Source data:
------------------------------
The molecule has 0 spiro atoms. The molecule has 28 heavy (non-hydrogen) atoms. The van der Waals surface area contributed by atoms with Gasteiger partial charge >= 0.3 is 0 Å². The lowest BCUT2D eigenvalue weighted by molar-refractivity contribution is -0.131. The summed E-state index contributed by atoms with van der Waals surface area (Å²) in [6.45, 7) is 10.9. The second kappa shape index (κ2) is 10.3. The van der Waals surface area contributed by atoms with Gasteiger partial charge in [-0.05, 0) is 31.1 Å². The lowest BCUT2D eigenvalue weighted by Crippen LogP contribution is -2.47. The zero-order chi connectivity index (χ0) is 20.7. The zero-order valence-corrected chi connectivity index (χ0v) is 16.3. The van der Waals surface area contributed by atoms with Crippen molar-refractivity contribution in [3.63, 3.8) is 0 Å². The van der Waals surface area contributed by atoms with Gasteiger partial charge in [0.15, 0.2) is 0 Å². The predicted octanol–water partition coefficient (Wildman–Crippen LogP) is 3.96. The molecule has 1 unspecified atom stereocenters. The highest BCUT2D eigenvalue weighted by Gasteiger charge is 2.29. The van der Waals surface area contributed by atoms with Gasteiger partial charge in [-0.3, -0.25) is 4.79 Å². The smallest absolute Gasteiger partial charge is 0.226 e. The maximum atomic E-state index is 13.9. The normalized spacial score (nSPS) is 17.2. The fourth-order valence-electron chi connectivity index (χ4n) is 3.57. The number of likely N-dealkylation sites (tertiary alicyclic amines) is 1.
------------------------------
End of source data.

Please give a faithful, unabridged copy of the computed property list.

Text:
The molecule has 0 spiro atoms. The molecule has 28 heavy (non-hydrogen) atoms. The van der Waals surface area contributed by atoms with Gasteiger partial charge >= 0.3 is 0 Å². The lowest BCUT2D eigenvalue weighted by molar-refractivity contribution is -0.131. The summed E-state index contributed by atoms with van der Waals surface area (Å²) in [6.45, 7) is 10.9. The second kappa shape index (κ2) is 10.3. The van der Waals surface area contributed by atoms with Gasteiger partial charge in [-0.05, 0) is 31.1 Å². The lowest BCUT2D eigenvalue weighted by Crippen LogP contribution is -2.47. The zero-order chi connectivity index (χ0) is 20.7. The zero-order valence-corrected chi connectivity index (χ0v) is 16.3. The van der Waals surface area contributed by atoms with Crippen molar-refractivity contribution in [3.63, 3.8) is 0 Å². The van der Waals surface area contributed by atoms with Gasteiger partial charge in [0.15, 0.2) is 0 Å². The predicted octanol–water partition coefficient (Wildman–Crippen LogP) is 3.96. The molecule has 1 unspecified atom stereocenters. The highest BCUT2D eigenvalue weighted by Gasteiger charge is 2.29. The van der Waals surface area contributed by atoms with Gasteiger partial charge in [-0.3, -0.25) is 4.79 Å². The smallest absolute Gasteiger partial charge is 0.226 e. The maximum atomic E-state index is 13.9. The normalized spacial score (nSPS) is 17.2. The fourth-order valence-electron chi connectivity index (χ4n) is 3.57. The number of likely N-dealkylation sites (tertiary alicyclic amines) is 1.